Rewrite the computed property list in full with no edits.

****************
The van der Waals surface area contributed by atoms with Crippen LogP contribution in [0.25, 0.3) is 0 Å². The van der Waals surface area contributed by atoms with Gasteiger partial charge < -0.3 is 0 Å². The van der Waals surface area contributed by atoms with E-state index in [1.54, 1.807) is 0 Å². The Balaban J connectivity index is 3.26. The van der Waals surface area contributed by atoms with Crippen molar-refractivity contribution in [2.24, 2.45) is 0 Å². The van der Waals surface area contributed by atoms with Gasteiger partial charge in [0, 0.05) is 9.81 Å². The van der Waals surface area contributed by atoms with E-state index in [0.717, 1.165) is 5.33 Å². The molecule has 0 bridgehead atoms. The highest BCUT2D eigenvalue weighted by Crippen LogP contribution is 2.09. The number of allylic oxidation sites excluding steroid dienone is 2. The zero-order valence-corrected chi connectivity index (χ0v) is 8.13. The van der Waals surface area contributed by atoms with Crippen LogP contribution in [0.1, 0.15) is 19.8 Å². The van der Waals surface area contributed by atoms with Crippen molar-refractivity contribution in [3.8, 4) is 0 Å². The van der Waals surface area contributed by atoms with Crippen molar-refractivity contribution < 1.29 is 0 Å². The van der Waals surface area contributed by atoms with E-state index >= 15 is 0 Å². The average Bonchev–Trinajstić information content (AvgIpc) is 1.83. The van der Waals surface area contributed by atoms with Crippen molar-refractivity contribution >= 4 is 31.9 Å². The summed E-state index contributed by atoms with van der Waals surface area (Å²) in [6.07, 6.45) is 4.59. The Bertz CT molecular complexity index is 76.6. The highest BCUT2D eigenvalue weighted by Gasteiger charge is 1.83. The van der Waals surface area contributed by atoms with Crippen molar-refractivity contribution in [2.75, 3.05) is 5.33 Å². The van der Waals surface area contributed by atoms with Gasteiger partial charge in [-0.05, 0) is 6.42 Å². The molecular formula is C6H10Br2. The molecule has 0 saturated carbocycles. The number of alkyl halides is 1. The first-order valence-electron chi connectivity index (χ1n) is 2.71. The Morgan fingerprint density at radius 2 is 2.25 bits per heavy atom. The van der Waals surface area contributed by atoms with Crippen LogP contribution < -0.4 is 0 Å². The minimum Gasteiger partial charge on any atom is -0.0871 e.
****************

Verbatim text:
The van der Waals surface area contributed by atoms with Crippen LogP contribution in [0.25, 0.3) is 0 Å². The van der Waals surface area contributed by atoms with Gasteiger partial charge < -0.3 is 0 Å². The van der Waals surface area contributed by atoms with E-state index in [1.54, 1.807) is 0 Å². The Balaban J connectivity index is 3.26. The van der Waals surface area contributed by atoms with Crippen molar-refractivity contribution in [2.24, 2.45) is 0 Å². The van der Waals surface area contributed by atoms with Gasteiger partial charge in [0, 0.05) is 9.81 Å². The van der Waals surface area contributed by atoms with E-state index in [0.717, 1.165) is 5.33 Å². The molecule has 0 bridgehead atoms. The highest BCUT2D eigenvalue weighted by Crippen LogP contribution is 2.09. The number of allylic oxidation sites excluding steroid dienone is 2. The zero-order valence-corrected chi connectivity index (χ0v) is 8.13. The van der Waals surface area contributed by atoms with Crippen LogP contribution in [0.1, 0.15) is 19.8 Å². The van der Waals surface area contributed by atoms with Crippen molar-refractivity contribution in [3.8, 4) is 0 Å². The van der Waals surface area contributed by atoms with Crippen molar-refractivity contribution < 1.29 is 0 Å². The van der Waals surface area contributed by atoms with E-state index >= 15 is 0 Å². The average Bonchev–Trinajstić information content (AvgIpc) is 1.83. The van der Waals surface area contributed by atoms with Crippen molar-refractivity contribution >= 4 is 31.9 Å². The summed E-state index contributed by atoms with van der Waals surface area (Å²) in [6.07, 6.45) is 4.59. The Bertz CT molecular complexity index is 76.6. The highest BCUT2D eigenvalue weighted by Gasteiger charge is 1.83. The van der Waals surface area contributed by atoms with Crippen molar-refractivity contribution in [2.75, 3.05) is 5.33 Å². The van der Waals surface area contributed by atoms with Gasteiger partial charge in [-0.05, 0) is 6.42 Å². The molecular formula is C6H10Br2. The molecule has 0 saturated carbocycles. The number of alkyl halides is 1. The first-order valence-electron chi connectivity index (χ1n) is 2.71. The Morgan fingerprint density at radius 2 is 2.25 bits per heavy atom. The van der Waals surface area contributed by atoms with Crippen LogP contribution < -0.4 is 0 Å². The minimum Gasteiger partial charge on any atom is -0.0871 e.